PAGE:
Heavy Issues: Which Album Would You Like to See Remastered or Re-recorded?

We here at Heavy Blog like to ponder the big questions: Who are we? Why are we here? Why is the bass so low in the mix? You know, the big stuff. In order to better address such pressing matters, we bring you Heavy Issues: a bi-weekly column by which we plan to get to the bottom of things. But we can’t just do it on our own, we want to know what you think as well. Read our responses below and weigh in with your own opinions in the comments

This week’s question is: Which album would you like to see remastered or re-recorded?

Scott: Mayhem – Ordo Ad Chao (2007)

When Mayhem first announced last year that they were remixing/remastering one of their albums, Ordo Ad Chao immediately jumped to mind as the clear choice. The album has always been a glaring production misstep in the band’s discography that deserves some much-needed studio polish.

Alas, the announcement actually revealed that Grand Declaration of War (2000) had earned the full re-release treatment, new artwork and all. Admittedly, I think Grand Declaration is criminally underrated and misunderstood, which may have been why Season of Mist decided to reintroduce it to a new audience of listeners. Even so, the slightly cleaner, more modern sound bestowed on Grand Declaration pales in comparison to the improvements that could (and should) have been directed toward Ordo Ad Chao, the epitome of a black metal diamond in the rough.

If we’re to believe an Extreme Drumming Forum thread from 2007, Mayhem drummer Hellhammer said the band’s goal for the record was to sound “necro as fuck.” Personally, I think it would be more appropriately described as a muffled mess. Every instrument genuinely sounds like the sessions were recorded with the cheapest mics available. The only member who sounds somewhat normal is Attila Csihar, whose performance is top notch and as bizarre as always. Unfortunately, the way his vocals are mixed presents the other huge issue with Ordo Ad Chao. Frankly, everything sounds like it was mixed by a group of producers with contrasting visions, but Csihar’s vocals sound particularly loud and out of place as they topple the underlying music.

He’d be the biggest distraction if not for Hellhammer’s drumming, which has to have the largest deficit between musicianship and production I’ve ever heard on a metal album. In the Extreme Drumming thread, Hellhammer said they only used triggers for his kick drums and added that entire kit wasn’t equalized. I’m by no means a production expert but, however this process was conducted, the results sound like Hellhammer was recorded behind a brick wall but then had his subpar recordings turned way up in the mix. And whenever he fires up the kick pedals or toms, the low-end is immediately maxed out. Depending on how high you have the bass turned up for you speakers, these tom or kick rolls mostly drown out the remaining instruments, which of course are lacking clarity to begin with.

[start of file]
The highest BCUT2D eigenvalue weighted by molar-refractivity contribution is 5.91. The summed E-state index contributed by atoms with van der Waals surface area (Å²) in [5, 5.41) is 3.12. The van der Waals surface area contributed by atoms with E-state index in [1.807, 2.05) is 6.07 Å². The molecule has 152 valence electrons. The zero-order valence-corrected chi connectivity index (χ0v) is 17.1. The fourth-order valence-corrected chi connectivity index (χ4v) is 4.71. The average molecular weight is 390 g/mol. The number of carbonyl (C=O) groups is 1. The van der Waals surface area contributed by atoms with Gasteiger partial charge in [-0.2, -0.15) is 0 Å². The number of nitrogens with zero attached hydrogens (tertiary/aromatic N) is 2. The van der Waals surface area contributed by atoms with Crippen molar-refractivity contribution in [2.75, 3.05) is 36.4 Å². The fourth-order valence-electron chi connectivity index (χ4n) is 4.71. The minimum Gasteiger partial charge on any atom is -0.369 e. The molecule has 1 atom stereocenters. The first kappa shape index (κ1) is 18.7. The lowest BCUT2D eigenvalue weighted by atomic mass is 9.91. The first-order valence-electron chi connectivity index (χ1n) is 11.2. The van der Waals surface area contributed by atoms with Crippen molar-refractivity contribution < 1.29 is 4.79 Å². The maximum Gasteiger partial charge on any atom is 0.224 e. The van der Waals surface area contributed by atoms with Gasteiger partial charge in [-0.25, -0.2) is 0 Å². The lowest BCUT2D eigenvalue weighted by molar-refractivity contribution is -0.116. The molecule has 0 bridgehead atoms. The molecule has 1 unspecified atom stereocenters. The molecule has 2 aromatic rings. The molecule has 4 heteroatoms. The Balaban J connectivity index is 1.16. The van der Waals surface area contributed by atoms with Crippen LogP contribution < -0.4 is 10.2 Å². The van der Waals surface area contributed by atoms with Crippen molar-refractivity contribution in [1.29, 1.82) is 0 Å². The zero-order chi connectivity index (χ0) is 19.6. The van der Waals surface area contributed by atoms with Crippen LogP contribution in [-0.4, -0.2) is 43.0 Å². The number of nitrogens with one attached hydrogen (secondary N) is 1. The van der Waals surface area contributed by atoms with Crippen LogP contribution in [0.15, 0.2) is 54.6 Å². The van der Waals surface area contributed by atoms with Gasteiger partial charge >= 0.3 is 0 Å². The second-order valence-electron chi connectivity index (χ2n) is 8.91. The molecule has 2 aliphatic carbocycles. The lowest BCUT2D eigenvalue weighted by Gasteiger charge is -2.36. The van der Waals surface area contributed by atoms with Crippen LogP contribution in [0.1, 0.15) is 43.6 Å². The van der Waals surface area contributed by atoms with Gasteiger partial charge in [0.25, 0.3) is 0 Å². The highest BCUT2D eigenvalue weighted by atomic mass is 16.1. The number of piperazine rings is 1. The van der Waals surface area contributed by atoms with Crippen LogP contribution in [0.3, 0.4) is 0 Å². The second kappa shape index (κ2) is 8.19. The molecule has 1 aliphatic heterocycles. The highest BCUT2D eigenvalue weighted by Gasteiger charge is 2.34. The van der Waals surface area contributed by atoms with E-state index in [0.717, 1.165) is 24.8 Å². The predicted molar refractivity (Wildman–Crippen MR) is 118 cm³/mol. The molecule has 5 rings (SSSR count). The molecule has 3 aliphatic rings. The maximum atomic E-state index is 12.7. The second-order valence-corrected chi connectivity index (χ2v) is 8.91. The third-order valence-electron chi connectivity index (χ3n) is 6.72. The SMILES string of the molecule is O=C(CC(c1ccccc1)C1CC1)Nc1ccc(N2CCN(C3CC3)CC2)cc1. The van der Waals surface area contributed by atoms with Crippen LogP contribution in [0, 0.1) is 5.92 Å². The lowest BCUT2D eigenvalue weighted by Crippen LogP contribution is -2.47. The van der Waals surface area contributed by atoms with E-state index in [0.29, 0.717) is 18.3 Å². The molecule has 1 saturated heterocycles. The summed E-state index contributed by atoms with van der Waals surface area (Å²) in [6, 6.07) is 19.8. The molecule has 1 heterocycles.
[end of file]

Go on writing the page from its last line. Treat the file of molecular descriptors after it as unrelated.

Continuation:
This isn’t a case of a band using lo-fi production to achieve a raw or cold aesthetics to fit the music, as the album simply doesn’t fit the compositional blueprint of a lo-fi black metal project. Mayhem essentially picks up where they left off with the tight, blast-heavy black metal of Chimera (2002) while exploring more adventurous ideas, resulting in an aggressive but still slightly progressive take on straightforward black metal. Unfortunately, this summary is based on some generous assumptions, since any promise Ordo Ad Chao presents is severely stunted by the inability to fully decipher what’s going on.

This band’s puzzling production choices are all the more confusing given the circumstances. Mayhem have always played a slightly more experimental brand of traditional black metal, but by the mid-2000s, this point was even more true than it was when they broke onto the scene. They had just released the fast, well-produced Chimera a few years prior, and were only seven years removed from the well-orchestrated weirdness of Grand Declaration. While the reception for these albums varied, Mayhem were unquestionably one of the biggest bands in the genre, and both records sounded like they had the professional recording and production one would expect such a prominent band to have.

With this being the case, it simply made no sense for the band to choose production quality that flew in the face of the resources available to them, especially when their stated “necro as fuck” goal hindered the actual music. I’ll still hold out hope that the album receives a proper remix/remaster in the future, but for now, Mayhem and SOM definitely picked the wrong album to re-enter the studio with.

 

Josh: Trivium – Shogun (2008)

I’m aware that we have at least a couple of people here at Heavy Blog who hold this album in exceptionally high esteem. Yet, despite being seemingly tailor-made to suite my tastes, up until their latest offering, Trivium have always been a tough sell for me. On the surface, there doesn’t seem to be any reason why I should regard albums like Metallica’s Master of Puppets (1986) and …And Justice For All (1988) so highly, but fail to connect with Shogun. However, up until The Sin and The Sentence (2017), there was something about their music that just always seemed lacking and, in light of their most recent opus, I’m strongly suspecting that it’s the performances themselves.